With clear biblical teaching and personal accounts, Tyler Reagin not only demonstrates the necessity of life-giving leadership, but also provides the steps you'll need to begin knowing and leading from your truest self. From his experiences in high-impact leadership roles at some of our nation's largest churches and ministries, Reagin has learned firsthand the importance of identity-based leadership. His desire is to help each reader become an empowered, confident leader that brings life and vibrancy to every room they enter. Whether you've got the corner office or you're just getting started, Reagin gives you the tools you need to become an impactful and unique influencer right where you are!
|Publisher:||The Crown Publishing Group|
|Product dimensions:||5.78(w) x 8.51(h) x 0.77(d)|
About the Author
Read an Excerpt
Chapter 1: It’s Just Your Personality
“If you are not successful, it’s probably just your personality.”
I’ve actually been told this twice in my life. Once by a leader and another time by a friend—people I trusted. Even though the words pierced my heart, they later turned out to be a gift. But in those moments I was really hurt.
The second time was definitely painful, but it was also profound. I now know that the most important leadership moment for me was also my most difficult. It felt like failure, but God used it to change my leadership and me forever. And I hope, because of that pivotal moment, He has changed many other leaders through my leadership.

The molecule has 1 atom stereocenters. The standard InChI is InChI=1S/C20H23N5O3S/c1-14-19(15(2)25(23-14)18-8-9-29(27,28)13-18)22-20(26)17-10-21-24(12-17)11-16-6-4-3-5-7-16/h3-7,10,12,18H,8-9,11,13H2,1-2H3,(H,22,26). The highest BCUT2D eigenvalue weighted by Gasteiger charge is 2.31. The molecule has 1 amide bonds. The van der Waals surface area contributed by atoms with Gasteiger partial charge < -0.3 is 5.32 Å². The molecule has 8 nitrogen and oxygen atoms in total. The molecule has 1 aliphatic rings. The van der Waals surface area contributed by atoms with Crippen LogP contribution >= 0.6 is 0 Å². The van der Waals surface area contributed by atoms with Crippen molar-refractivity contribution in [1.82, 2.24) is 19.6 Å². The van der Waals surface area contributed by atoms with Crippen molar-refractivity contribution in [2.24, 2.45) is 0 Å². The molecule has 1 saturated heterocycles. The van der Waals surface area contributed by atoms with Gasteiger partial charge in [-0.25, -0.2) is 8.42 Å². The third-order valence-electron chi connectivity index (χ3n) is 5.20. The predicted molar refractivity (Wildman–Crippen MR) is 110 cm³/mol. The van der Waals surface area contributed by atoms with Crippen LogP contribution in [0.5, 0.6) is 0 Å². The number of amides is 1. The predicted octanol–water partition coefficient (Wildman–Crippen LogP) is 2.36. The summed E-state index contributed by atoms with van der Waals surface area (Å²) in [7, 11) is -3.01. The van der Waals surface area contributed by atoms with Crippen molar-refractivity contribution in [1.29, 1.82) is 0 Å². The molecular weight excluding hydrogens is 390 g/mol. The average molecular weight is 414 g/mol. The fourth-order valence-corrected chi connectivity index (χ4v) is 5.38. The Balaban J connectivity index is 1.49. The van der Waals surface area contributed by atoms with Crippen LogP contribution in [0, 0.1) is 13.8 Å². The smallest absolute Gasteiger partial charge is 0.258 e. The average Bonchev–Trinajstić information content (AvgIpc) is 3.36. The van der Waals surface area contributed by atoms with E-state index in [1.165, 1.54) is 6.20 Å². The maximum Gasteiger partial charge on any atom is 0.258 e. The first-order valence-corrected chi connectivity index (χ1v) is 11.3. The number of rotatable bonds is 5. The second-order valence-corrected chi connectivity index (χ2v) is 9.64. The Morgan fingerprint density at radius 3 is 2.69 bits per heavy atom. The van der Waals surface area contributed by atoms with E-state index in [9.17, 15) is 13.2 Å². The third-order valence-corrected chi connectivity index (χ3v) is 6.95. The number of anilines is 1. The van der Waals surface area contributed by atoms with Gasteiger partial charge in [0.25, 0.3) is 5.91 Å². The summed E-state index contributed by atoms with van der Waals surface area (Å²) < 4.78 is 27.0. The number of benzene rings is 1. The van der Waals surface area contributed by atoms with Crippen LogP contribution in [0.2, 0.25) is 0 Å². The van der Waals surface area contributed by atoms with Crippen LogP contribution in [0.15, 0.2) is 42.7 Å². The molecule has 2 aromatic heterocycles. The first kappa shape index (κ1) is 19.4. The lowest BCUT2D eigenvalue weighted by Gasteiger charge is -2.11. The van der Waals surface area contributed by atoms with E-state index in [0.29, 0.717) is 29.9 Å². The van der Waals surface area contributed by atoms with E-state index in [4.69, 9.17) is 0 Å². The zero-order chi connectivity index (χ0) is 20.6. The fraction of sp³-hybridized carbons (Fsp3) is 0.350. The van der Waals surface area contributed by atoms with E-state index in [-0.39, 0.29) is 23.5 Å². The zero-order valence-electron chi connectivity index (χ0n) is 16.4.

I wonder if the people who said these words even remember the situation. I still believe they were trying to be helpful, and the message they delivered was helpful. Just not in the way they intended.
I had two thoughts when I heard the words.
First, I thought about a couple of people who were wired as I was and who had been very successful.
Second, and this was the game changer—if what was said about me was true, then the Lord of the universe, who created me and my unique personality, must have made a mistake. He must have misunderstood what I needed to be a great leader. He failed to hand me the tools I needed to be successful. A personality that wouldn’t allow me to have a full life. The lesson I received from these two individuals was that my personality was going to set me up for floundering and not flourishing, for failure and not success.
But Psalm 139 makes me believe differently:
You formed my inward parts;
you knitted me together in my mother’s womb.
I praise you, for I am fearfully and wonderfully made.
Wonderful are you works;
my soul knows it very well. (verses 13–14)
If we believe Scripture to be true, then how could we conclude that God, who made us, does not have a plan for the uniqueness He knitted into every one of us? The simple truth is that God gave each of us a distinct personality and wired every person for a specific purpose. (As we delve more deeply into life-giving leadership, we will explore this passage as the basis on which to build our leadership.)